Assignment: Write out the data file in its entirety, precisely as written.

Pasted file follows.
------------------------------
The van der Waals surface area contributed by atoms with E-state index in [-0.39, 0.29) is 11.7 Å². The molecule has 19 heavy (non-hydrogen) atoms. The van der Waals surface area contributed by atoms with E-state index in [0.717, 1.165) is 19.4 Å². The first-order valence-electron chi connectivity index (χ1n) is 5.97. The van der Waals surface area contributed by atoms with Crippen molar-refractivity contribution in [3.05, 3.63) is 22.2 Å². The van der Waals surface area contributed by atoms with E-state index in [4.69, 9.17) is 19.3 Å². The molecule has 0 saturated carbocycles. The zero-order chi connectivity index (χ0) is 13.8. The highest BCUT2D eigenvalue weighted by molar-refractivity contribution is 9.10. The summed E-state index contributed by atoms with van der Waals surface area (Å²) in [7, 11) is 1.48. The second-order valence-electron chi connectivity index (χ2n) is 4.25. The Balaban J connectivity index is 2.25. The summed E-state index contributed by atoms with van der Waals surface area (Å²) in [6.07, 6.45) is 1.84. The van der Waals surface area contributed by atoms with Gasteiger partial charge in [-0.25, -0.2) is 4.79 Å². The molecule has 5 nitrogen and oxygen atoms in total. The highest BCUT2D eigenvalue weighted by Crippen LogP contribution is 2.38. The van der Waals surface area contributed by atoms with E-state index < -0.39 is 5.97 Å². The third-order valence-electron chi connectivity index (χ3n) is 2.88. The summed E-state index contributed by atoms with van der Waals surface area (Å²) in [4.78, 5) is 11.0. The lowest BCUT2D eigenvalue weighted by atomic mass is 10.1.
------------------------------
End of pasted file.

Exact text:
The van der Waals surface area contributed by atoms with E-state index in [-0.39, 0.29) is 11.7 Å². The molecule has 19 heavy (non-hydrogen) atoms. The van der Waals surface area contributed by atoms with E-state index in [0.717, 1.165) is 19.4 Å². The first-order valence-electron chi connectivity index (χ1n) is 5.97. The van der Waals surface area contributed by atoms with Crippen molar-refractivity contribution in [3.05, 3.63) is 22.2 Å². The van der Waals surface area contributed by atoms with E-state index in [4.69, 9.17) is 19.3 Å². The molecule has 0 saturated carbocycles. The zero-order chi connectivity index (χ0) is 13.8. The highest BCUT2D eigenvalue weighted by molar-refractivity contribution is 9.10. The summed E-state index contributed by atoms with van der Waals surface area (Å²) in [7, 11) is 1.48. The second-order valence-electron chi connectivity index (χ2n) is 4.25. The Balaban J connectivity index is 2.25. The summed E-state index contributed by atoms with van der Waals surface area (Å²) in [6.07, 6.45) is 1.84. The van der Waals surface area contributed by atoms with Gasteiger partial charge in [-0.25, -0.2) is 4.79 Å². The molecule has 5 nitrogen and oxygen atoms in total. The highest BCUT2D eigenvalue weighted by Crippen LogP contribution is 2.38. The van der Waals surface area contributed by atoms with E-state index < -0.39 is 5.97 Å². The third-order valence-electron chi connectivity index (χ3n) is 2.88. The summed E-state index contributed by atoms with van der Waals surface area (Å²) in [4.78, 5) is 11.0. The lowest BCUT2D eigenvalue weighted by atomic mass is 10.1.